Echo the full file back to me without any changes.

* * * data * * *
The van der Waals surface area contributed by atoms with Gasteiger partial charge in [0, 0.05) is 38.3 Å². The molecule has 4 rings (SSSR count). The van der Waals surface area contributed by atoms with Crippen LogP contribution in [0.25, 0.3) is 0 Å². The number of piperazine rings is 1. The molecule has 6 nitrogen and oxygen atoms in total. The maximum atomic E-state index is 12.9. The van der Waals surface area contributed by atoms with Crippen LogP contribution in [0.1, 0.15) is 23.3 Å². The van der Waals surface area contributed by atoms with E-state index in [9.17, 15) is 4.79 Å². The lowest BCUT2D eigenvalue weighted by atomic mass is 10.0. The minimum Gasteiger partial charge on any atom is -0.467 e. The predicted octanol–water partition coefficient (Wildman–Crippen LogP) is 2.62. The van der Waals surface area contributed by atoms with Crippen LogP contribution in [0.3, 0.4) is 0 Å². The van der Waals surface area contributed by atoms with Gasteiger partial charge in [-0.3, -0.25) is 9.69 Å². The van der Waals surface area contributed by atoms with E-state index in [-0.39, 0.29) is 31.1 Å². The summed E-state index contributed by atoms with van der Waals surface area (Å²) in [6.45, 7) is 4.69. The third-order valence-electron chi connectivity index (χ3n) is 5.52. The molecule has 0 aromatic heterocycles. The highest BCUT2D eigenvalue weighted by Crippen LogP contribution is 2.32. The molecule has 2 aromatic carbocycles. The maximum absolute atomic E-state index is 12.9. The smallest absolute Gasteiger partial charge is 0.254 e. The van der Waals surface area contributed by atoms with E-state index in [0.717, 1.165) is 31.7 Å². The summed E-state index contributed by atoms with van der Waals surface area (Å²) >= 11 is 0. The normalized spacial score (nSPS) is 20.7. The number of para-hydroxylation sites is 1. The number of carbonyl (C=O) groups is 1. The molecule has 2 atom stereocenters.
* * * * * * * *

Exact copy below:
The van der Waals surface area contributed by atoms with Gasteiger partial charge in [0, 0.05) is 38.3 Å². The molecule has 4 rings (SSSR count). The van der Waals surface area contributed by atoms with Crippen LogP contribution in [0.25, 0.3) is 0 Å². The number of piperazine rings is 1. The molecule has 6 nitrogen and oxygen atoms in total. The maximum atomic E-state index is 12.9. The van der Waals surface area contributed by atoms with Crippen LogP contribution in [0.1, 0.15) is 23.3 Å². The van der Waals surface area contributed by atoms with E-state index in [9.17, 15) is 4.79 Å². The lowest BCUT2D eigenvalue weighted by atomic mass is 10.0. The minimum Gasteiger partial charge on any atom is -0.467 e. The predicted octanol–water partition coefficient (Wildman–Crippen LogP) is 2.62. The van der Waals surface area contributed by atoms with Crippen LogP contribution in [0.3, 0.4) is 0 Å². The van der Waals surface area contributed by atoms with Gasteiger partial charge in [-0.3, -0.25) is 9.69 Å². The van der Waals surface area contributed by atoms with E-state index in [-0.39, 0.29) is 31.1 Å². The summed E-state index contributed by atoms with van der Waals surface area (Å²) in [6.45, 7) is 4.69. The third-order valence-electron chi connectivity index (χ3n) is 5.52. The molecule has 0 aromatic heterocycles. The highest BCUT2D eigenvalue weighted by Crippen LogP contribution is 2.32. The molecule has 2 aromatic carbocycles. The maximum absolute atomic E-state index is 12.9. The smallest absolute Gasteiger partial charge is 0.254 e. The van der Waals surface area contributed by atoms with E-state index in [0.717, 1.165) is 31.7 Å². The summed E-state index contributed by atoms with van der Waals surface area (Å²) >= 11 is 0. The normalized spacial score (nSPS) is 20.7. The number of para-hydroxylation sites is 1. The number of carbonyl (C=O) groups is 1. The molecule has 2 atom stereocenters.